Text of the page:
While it is not a perfect movie, The Dark Knight Rises is one of the more positive examples of the intersection of faith and art. Certainly, the movie is not without holes, such as the lack of explanation for how Bruce Wayne (Christian Bale) gets back into Gotham after his exile.
While these issues deserve attention, I keep going back to the movie for its thematic message, which reflects my favorite scripture from Isaiah: “Learn to do right; seek justice. Defend the oppressed. Take up the cause of the fatherless; plead the case of the widow” (1:17, NIV). This scripture, especially the part about the fatherless, is the basis of Bruce Wayne’s journey throughout the film.
The Dark Knight Rises draws somewhat from the French Revolution—the villain, Bane (Tom Hardy), takes over the city on the pretense of stripping power from the “corrupt” and giving it back to the people. But the backstory that precedes this pivotal revolution concerns the Wayne Foundation and its failure to support orphanages and teen refuge centers.
As a result, teens with nowhere else to turn “descend” into Gotham’s sewers to find work. Instead, they find Bane, who, in the absence of Batman, becomes their role model and liberator. Without the Wayne legacy, the lost boys of Gotham become the forces of destruction that will perpetuate the same cycle of murder that brought Bruce Wayne to his darkest hour.
The catalyst for Batman’s redemption (and Gotham’s) is a young hothead named John Blake, a.k.a., Robin. Just as fans of the character would expect, he goes straight to the Wayne mansion to shake Bruce Wayne from his stupor and remind him of his calling. Interestingly, their conversation ends with Bruce asking, “Why did you say your ‘boys home’ used to be funded by the Wayne foundation?” (The Dark Knight Rises). The revelation that Wayne Enterprises no longer funds orphanages is the impetus for Batman to return to the streets.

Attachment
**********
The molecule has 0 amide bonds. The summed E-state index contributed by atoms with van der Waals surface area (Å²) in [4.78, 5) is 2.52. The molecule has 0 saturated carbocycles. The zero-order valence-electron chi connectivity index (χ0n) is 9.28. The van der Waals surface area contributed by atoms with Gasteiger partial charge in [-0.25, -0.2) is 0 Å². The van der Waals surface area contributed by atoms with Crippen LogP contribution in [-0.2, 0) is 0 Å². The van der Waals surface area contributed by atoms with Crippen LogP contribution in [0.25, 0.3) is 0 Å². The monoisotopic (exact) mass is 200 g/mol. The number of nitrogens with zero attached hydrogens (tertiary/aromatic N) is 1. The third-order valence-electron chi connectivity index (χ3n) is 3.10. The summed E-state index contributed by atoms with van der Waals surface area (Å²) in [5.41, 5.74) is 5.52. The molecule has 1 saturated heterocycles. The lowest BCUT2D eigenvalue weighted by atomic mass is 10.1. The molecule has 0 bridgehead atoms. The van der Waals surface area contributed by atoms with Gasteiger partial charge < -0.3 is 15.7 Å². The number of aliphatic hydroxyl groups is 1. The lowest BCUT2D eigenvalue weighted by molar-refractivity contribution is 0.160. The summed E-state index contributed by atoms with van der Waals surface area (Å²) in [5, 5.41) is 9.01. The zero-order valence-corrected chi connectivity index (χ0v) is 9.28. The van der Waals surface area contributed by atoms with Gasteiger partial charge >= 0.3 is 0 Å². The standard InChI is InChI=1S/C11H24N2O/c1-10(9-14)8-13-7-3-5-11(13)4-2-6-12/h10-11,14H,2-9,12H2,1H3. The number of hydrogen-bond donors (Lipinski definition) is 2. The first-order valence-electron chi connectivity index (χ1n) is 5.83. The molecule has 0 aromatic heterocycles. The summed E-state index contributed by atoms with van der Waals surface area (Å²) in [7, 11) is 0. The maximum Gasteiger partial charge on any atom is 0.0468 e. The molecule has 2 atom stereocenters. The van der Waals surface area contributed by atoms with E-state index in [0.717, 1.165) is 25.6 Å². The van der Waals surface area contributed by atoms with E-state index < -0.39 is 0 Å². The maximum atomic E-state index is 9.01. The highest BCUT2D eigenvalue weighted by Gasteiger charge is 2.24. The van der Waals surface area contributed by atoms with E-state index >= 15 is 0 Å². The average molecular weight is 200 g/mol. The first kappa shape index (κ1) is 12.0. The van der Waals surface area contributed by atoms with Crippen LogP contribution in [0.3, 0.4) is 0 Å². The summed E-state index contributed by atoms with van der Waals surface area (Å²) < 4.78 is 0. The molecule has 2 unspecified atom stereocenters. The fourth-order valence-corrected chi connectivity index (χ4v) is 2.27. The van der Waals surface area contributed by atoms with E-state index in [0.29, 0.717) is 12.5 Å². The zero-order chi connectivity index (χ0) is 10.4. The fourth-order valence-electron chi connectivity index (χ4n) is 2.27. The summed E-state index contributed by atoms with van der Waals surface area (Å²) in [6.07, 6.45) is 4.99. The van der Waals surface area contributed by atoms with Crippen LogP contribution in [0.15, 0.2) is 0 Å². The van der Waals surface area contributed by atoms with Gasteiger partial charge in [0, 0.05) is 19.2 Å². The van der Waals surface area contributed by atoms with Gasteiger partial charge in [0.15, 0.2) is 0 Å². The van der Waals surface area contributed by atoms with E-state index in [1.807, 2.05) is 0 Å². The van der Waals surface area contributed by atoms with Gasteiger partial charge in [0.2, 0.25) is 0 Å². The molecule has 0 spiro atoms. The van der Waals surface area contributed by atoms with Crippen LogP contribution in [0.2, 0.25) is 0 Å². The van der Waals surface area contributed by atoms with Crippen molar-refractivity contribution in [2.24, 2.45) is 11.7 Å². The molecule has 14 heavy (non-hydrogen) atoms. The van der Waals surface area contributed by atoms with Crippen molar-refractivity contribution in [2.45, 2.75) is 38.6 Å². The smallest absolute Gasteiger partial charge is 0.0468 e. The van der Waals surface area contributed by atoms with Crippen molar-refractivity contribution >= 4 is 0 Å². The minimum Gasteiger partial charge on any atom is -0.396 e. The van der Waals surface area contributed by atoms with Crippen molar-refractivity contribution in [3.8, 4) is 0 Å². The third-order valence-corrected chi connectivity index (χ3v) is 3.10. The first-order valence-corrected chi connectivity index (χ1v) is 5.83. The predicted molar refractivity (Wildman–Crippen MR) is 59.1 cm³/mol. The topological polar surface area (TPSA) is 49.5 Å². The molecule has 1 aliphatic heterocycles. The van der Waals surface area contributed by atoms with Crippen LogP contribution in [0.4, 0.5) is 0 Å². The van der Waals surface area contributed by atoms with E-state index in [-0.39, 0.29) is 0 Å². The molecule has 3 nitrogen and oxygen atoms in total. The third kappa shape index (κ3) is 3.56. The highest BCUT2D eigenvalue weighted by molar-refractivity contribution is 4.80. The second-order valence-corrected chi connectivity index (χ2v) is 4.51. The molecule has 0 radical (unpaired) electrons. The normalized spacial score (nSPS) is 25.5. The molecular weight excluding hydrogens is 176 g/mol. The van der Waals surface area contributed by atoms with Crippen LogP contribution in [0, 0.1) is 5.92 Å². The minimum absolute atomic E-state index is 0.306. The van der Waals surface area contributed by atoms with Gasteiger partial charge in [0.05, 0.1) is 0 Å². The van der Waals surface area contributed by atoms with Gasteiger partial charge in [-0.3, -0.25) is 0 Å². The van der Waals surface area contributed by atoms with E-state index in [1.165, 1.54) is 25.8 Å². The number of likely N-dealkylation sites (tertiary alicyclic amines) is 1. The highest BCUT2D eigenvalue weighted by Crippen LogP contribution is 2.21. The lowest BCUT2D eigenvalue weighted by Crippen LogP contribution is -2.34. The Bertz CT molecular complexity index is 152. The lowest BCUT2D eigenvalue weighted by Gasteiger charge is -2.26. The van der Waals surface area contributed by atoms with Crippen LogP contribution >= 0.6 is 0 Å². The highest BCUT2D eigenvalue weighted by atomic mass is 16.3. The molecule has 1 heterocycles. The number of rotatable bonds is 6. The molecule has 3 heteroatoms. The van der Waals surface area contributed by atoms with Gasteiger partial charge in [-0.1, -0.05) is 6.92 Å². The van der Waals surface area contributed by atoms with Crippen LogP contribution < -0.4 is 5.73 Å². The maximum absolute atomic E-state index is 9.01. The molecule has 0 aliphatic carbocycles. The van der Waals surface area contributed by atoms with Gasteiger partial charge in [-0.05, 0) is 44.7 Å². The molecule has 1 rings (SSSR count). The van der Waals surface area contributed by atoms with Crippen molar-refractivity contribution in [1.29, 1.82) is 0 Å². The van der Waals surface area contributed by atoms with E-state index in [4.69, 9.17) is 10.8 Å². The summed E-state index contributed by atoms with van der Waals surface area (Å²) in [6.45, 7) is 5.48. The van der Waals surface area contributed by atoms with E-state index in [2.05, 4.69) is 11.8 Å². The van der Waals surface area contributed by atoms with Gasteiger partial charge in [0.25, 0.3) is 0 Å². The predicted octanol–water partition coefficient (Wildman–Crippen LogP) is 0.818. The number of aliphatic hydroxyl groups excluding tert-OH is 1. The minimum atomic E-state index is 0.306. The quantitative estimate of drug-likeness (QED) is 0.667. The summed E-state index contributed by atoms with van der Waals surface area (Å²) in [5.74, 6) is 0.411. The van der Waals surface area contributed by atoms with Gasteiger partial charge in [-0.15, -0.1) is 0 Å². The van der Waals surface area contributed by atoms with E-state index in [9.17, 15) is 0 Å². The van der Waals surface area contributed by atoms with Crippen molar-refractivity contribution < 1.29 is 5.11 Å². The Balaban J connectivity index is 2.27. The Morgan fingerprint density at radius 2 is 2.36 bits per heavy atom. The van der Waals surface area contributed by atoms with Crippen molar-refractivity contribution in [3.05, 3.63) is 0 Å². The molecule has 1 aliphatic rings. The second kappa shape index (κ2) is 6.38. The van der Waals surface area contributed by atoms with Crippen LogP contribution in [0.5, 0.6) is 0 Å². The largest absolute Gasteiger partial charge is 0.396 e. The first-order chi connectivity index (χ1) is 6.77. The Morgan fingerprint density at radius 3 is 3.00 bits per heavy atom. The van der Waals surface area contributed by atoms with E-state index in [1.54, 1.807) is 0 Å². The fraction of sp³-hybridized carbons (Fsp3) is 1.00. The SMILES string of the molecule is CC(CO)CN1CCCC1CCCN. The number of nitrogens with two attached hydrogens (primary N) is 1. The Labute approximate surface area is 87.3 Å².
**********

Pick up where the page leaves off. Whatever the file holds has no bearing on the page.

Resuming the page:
Few big-budget Hollywood films possess this kind of thematic undercurrent, and even fewer can be traced to scriptural mandates like Isaiah 1:17 and, similarly, James 1:27. Given the evidence, I do not see it as a theological stretch to trace The Dark Knight Rises to these mandates.
The film ends with Bruce Wayne giving his home to Gotham’s orphans and assurance that Robin will be nearby to watch over them.
This is a far cry from the dark, morbid turn some Gotham comics have taken in the past two decades, which insists that Bruce Wayne is as psychotic as the villains he struggles against. While these darker stories have their fans, I am convinced that most film-goers want to see redemption on the screen—even for Gotham.
My story-telling drive compels me to descend into similar dark worlds of human crisis and focus not on characters who succumb to the crisis but who turn the tide amid dark times, dark agendas, and dark principalities. While some would have us believe that the former is the more realistic outcome, I remain unconvinced.
And, just as a side note, the idea of Batman as the Byronic hero only goes so far in a story where the hero sacrifices everything he has to defend the oppressed and the fatherless. Quite the contrary, this is one of the more prominent and current examples of a biblical hero in mainstream Hollywood cinema.
How does he do it? Well, you know… because he’s Batman.